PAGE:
In dust and ashes

Anne Holt, 1958-

Book - 2018

"In 2001, three-year-old Dina is killed in a tragic car accident. Not long thereafter Dina's mother dies under mysterious circumstances, and Dina's father Jonas is convicted of her murder. Now it's 2016, and the cold case ends up on the desk of Detective Henrik Holme, who tries to convince his mentor Hanne Wilhelmsen that Jonas might have been wrongly convicted. Holme and Wilhelmsen discover that the case could be connected to the suicide of an eccentric blogger, as well as the kidnapping of the grandson of a EuroJackpot millionaire"

Saved in:

1st Floor Show me where

1 / 1 copies available
Location Call Number   Status
1st Floor MYSTERY/Holt Anne Checked In
Detective and mystery fiction
New York : Scribner 2018.
Main Author
Anne Holt, 1958- (author)
Other Authors
Anne Bruce, 1952 April 22- (translator)
First Scribener hardcover edtion
Item Description
Translation of: I støv og aske.
Physical Description
307 pages ; 24 cm
Contents unavailable.
Review by Booklist Review

One case bedevils Oslo Police Superintendent Kjell Bonsaksen at the end of his career: the conviction of Jonas Abrahamsen for the murder of Jonas' wife, Anna, in 2004, two years after the tragic accidental death of their three-year-old daughter. So Bonsaksen takes the file of what he considers a case of miscarried justice to Detective Henrik Holme, protégé of legendary detective Hanne Wilhelmsen, now a special adviser on cold cases. While Holme, a celebrity after his work on terrorist bombings in 2014, sees indications of Abrahamsen's innocence, Wilhelmsen is keen to look instead into the recent suicide of deplored right-winger Iselin Havørn, which she believes was more likely a murder despite evidence to the contrary. As the two detectives pursue their respective assignments, the cases link in a surprising fashion. In this tenth and final book in the Hanne Wilhelmsen series, Wilhelmsen is as intuitive, and prickly, as ever, as Holt explores further the relationship between Wilhelmsen and Holme. For fans of Jo Nesbø, who has noted Holt's primacy in Norwegian crime fiction, and of the genre in general.--Leber, Michele Copyright 2018 Booklist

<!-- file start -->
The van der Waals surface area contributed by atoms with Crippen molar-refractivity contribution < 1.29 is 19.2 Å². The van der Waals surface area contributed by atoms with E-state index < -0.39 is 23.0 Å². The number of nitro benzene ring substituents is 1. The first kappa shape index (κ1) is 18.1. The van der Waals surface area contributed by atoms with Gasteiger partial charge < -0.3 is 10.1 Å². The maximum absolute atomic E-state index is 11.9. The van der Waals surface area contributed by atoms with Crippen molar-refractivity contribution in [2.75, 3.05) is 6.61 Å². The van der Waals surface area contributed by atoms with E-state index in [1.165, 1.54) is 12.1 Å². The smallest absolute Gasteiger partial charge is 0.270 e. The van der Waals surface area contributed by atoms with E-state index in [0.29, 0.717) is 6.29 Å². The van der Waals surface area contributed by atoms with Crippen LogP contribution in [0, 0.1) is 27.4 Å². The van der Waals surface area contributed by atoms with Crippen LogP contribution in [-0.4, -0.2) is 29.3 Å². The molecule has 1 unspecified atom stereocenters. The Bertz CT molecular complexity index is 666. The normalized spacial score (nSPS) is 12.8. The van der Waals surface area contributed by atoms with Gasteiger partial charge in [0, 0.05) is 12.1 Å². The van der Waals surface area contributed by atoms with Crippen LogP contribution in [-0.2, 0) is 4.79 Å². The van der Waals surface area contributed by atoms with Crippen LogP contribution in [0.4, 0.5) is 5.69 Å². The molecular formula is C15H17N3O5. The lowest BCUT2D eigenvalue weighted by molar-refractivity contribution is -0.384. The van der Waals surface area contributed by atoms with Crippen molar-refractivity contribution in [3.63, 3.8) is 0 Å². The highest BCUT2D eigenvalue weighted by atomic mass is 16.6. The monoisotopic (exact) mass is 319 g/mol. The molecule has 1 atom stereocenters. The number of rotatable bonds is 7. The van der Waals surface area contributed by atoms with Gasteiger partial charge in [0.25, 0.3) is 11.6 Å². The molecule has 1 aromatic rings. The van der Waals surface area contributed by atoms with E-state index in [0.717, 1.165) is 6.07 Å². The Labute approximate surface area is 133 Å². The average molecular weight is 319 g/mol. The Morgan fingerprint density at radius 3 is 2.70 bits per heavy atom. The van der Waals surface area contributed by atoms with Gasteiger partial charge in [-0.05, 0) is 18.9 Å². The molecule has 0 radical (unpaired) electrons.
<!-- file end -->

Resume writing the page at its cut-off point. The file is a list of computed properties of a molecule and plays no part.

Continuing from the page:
From Booklist, Copyright (c) American Library Association. Used with permission.
Review by Publisher's Weekly Review

At the start of Holt's elegiac 10th and final novel featuring Oslo chief inspector Hanne Wilhelmsen (after 2017's Odd Numbers), veteran police detective Kjell Bonsaksen, who's about to retire, brings a possible miscarriage of justice to the attention of Hanne's eccentric disciple, Henrik Holme. In 2004, Jonas Abrahamsen, whose marriage fell apart after the death of his three-year-old daughter in a car accident in 2001, was convicted of his ex-wife's murder. Kjell believes that Jonas, who has served 12 years in prison, is innocent. Meanwhile, Hanne, a gifted and unorthodox investigator, suspects that the death of far-right activist Iselin Havorn is not the suicide it appears. Under Hanne's guidance, Henrik gradually grows into maturity as a genuine humanitarian, while Hanne, despite her physical limitations due to a serious line-of-duty injury, digs into Havorn's background, shedding light on right-wing European movements with their anti-Muslim "criminal, capitalist conspiracy" theories. For Hanne and Henrik, both convincing complex characters, all suffering comes down to the "good old sins": money, sex, and revenge. Readers will be sorry to see the last of them. Agent: Niclas Salomonsson, Salomonsson Agency (Sweden). (May) © Copyright PWxyz, LLC. All rights reserved.